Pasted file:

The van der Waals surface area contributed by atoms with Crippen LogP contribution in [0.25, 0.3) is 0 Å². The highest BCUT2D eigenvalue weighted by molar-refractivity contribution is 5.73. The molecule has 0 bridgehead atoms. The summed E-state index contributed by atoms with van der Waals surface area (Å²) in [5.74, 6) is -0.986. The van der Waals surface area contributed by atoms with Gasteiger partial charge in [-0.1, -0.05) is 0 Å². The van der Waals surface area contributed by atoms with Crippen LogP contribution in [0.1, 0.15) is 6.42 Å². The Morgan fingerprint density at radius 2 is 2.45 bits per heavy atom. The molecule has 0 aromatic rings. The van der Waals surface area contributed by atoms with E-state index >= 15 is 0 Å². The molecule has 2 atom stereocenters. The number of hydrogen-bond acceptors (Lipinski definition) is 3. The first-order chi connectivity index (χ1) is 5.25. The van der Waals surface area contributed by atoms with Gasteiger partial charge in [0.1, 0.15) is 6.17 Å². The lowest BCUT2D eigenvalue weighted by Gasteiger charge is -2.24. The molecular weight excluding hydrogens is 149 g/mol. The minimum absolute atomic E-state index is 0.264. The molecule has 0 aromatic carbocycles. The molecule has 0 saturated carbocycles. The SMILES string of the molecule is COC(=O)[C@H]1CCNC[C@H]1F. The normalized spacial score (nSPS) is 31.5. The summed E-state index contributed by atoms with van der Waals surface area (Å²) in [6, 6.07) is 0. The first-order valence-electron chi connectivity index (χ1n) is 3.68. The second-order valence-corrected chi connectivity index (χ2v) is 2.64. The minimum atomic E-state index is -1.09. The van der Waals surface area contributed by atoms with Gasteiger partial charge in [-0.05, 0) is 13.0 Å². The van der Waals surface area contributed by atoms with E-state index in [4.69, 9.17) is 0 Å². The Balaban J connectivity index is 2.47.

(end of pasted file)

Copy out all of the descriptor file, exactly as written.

The van der Waals surface area contributed by atoms with Crippen LogP contribution in [0.25, 0.3) is 0 Å². The highest BCUT2D eigenvalue weighted by molar-refractivity contribution is 5.73. The molecule has 0 bridgehead atoms. The summed E-state index contributed by atoms with van der Waals surface area (Å²) in [5.74, 6) is -0.986. The van der Waals surface area contributed by atoms with Gasteiger partial charge in [-0.1, -0.05) is 0 Å². The van der Waals surface area contributed by atoms with Crippen LogP contribution in [0.1, 0.15) is 6.42 Å². The Morgan fingerprint density at radius 2 is 2.45 bits per heavy atom. The molecule has 0 aromatic rings. The van der Waals surface area contributed by atoms with E-state index >= 15 is 0 Å². The molecule has 2 atom stereocenters. The number of hydrogen-bond acceptors (Lipinski definition) is 3. The first-order chi connectivity index (χ1) is 5.25. The van der Waals surface area contributed by atoms with Gasteiger partial charge in [0.1, 0.15) is 6.17 Å². The lowest BCUT2D eigenvalue weighted by Gasteiger charge is -2.24. The molecular weight excluding hydrogens is 149 g/mol. The minimum absolute atomic E-state index is 0.264. The molecule has 0 aromatic carbocycles. The molecule has 0 saturated carbocycles. The SMILES string of the molecule is COC(=O)[C@H]1CCNC[C@H]1F. The normalized spacial score (nSPS) is 31.5. The summed E-state index contributed by atoms with van der Waals surface area (Å²) in [6, 6.07) is 0. The first-order valence-electron chi connectivity index (χ1n) is 3.68. The second-order valence-corrected chi connectivity index (χ2v) is 2.64. The minimum atomic E-state index is -1.09. The van der Waals surface area contributed by atoms with Gasteiger partial charge in [-0.05, 0) is 13.0 Å². The van der Waals surface area contributed by atoms with E-state index in [4.69, 9.17) is 0 Å². The Balaban J connectivity index is 2.47.